lockdown

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See also: lock-down and lock down

English[edit]

Etymology[edit]

From the verb phrase lock down.

Pronunciation[edit]

  • (UK) IPA(key): /ˈlɒkˌdaʊn/
  • (US) IPA(key): /ˈlɑkˌdaʊn/
  • (file)

Noun[edit]

English Wikipedia has an article on:
Wikipedia

lockdown (countable and uncountable, plural lockdowns)

  1. The confinement of people in their own rooms (e.g. in a school) or cells (in a prison), or to their own homes or areas (e.g. in the case of a city- or nation-wide issue) as a security measure after or amid a disturbance or pandemic, etc.
    • 2020 May 20, Andrew Haines talks to Stefanie Foster, “Repurpose rail for the 2020s”, in Rail, page 29:
      At the time of writing, no decisions had been made by the Government as to when or how lockdown restrictions might begin to be lifted. However, discussions were taking place in the industry about how social distancing could be maintained on the railway if some patronage were to return soon.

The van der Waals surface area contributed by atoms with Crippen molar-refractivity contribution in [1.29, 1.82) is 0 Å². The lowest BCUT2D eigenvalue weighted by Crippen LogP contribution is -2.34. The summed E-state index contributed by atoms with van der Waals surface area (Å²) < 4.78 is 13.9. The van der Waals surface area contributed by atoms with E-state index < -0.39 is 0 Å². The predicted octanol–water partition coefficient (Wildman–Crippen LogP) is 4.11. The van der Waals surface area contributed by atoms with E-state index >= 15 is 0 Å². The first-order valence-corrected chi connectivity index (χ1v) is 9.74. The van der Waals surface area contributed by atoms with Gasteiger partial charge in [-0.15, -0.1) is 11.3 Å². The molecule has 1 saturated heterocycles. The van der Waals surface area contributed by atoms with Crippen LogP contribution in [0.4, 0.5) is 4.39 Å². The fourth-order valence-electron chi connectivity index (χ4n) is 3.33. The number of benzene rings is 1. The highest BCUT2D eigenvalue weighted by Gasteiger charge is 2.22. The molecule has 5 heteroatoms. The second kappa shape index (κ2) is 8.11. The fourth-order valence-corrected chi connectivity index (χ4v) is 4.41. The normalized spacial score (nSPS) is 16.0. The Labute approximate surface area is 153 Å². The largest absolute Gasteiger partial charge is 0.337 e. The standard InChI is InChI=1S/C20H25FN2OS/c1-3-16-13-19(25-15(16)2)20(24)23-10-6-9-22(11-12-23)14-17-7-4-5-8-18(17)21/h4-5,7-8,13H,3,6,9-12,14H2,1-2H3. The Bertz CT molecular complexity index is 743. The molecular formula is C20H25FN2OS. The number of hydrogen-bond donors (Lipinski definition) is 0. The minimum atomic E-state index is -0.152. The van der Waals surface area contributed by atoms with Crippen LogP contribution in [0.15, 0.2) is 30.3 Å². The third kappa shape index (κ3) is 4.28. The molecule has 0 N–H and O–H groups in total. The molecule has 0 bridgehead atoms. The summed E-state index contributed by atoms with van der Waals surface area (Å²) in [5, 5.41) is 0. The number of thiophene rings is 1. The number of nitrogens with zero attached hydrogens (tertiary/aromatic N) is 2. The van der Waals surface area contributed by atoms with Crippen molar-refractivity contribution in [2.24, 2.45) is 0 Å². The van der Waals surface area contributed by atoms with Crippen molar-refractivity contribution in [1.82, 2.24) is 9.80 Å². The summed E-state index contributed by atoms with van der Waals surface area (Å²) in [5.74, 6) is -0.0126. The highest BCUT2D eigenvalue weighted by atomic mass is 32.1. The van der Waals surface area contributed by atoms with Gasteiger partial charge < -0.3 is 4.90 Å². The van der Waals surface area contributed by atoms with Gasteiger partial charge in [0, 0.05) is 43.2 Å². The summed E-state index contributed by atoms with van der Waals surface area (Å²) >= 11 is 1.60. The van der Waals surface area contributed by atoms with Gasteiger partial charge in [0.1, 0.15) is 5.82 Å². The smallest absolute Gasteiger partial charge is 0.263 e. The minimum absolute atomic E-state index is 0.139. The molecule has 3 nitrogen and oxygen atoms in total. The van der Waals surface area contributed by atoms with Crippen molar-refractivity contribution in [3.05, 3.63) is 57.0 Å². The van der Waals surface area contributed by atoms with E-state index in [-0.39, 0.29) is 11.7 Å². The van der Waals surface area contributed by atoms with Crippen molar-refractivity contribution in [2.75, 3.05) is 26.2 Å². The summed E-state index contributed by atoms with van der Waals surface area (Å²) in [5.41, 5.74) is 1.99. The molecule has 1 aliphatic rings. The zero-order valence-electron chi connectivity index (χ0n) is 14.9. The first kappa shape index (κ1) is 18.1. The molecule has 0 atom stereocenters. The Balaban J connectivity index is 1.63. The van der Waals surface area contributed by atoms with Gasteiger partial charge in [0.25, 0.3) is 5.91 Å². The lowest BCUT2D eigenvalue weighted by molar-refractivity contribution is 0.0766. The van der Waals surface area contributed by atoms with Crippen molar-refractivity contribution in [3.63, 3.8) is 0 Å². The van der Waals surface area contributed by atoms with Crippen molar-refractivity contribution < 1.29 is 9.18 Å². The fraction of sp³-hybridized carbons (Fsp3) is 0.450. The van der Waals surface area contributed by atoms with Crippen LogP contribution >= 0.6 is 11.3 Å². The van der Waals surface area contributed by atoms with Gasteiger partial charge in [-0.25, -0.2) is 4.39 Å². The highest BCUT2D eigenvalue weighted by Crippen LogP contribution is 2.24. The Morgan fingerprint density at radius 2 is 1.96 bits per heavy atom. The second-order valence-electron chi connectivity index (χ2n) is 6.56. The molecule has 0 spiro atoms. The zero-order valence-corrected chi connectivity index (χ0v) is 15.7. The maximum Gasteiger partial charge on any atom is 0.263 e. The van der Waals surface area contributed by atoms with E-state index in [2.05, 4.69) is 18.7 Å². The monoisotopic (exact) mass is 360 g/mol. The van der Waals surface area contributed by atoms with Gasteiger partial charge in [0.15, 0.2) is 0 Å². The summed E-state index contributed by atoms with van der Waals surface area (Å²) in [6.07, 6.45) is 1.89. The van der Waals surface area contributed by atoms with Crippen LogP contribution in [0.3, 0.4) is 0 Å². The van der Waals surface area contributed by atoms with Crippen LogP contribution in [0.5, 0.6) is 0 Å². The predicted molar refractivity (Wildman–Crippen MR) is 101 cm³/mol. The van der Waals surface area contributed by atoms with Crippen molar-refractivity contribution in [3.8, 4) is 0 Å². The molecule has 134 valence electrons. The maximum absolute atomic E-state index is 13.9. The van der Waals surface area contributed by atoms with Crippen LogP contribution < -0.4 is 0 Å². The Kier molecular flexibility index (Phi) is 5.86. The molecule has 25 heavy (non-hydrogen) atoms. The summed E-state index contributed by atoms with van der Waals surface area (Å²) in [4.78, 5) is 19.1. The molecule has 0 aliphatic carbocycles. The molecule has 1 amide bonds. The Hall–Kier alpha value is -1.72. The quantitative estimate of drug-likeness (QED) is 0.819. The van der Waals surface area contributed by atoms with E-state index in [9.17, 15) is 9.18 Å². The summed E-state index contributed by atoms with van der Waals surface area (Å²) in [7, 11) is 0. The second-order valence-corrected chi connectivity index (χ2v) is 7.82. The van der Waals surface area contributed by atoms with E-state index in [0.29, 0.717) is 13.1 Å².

2. (US) A contrivance to fasten logs together in rafting.
    • 1931, State University of Iowa. Bureau of Business Research, Iowa studies in business (issues 10-15, page 24)
      The rafts were made up of strings of logs about seventeen feet wide, held together by poles across them. Each log was pinned to the poles by wooden pegs and lockdowns.

Translations[edit]

Descendants[edit]

  • Dutch: lockdown
  • Icelandic: lokkdán
  • Italian: lockdown

See also[edit]


Dutch[edit]

Etymology[edit]

Borrowed from English lockdown.

Pronunciation[edit]

  • IPA(key): /ˈlɔk.dɑu̯n/, /lɔkˈdɑu̯n/
  • (file)
  • Hyphenation: lock‧down

Noun[edit]

lockdown m (plural lockdowns)

  1. lockdown (confinement as a security measure)

Derived terms[edit]


Italian[edit]

Etymology[edit]

Borrowed from English lockdown.

Noun[edit]

lockdown m (invariable)

  1. (neologism) lockdown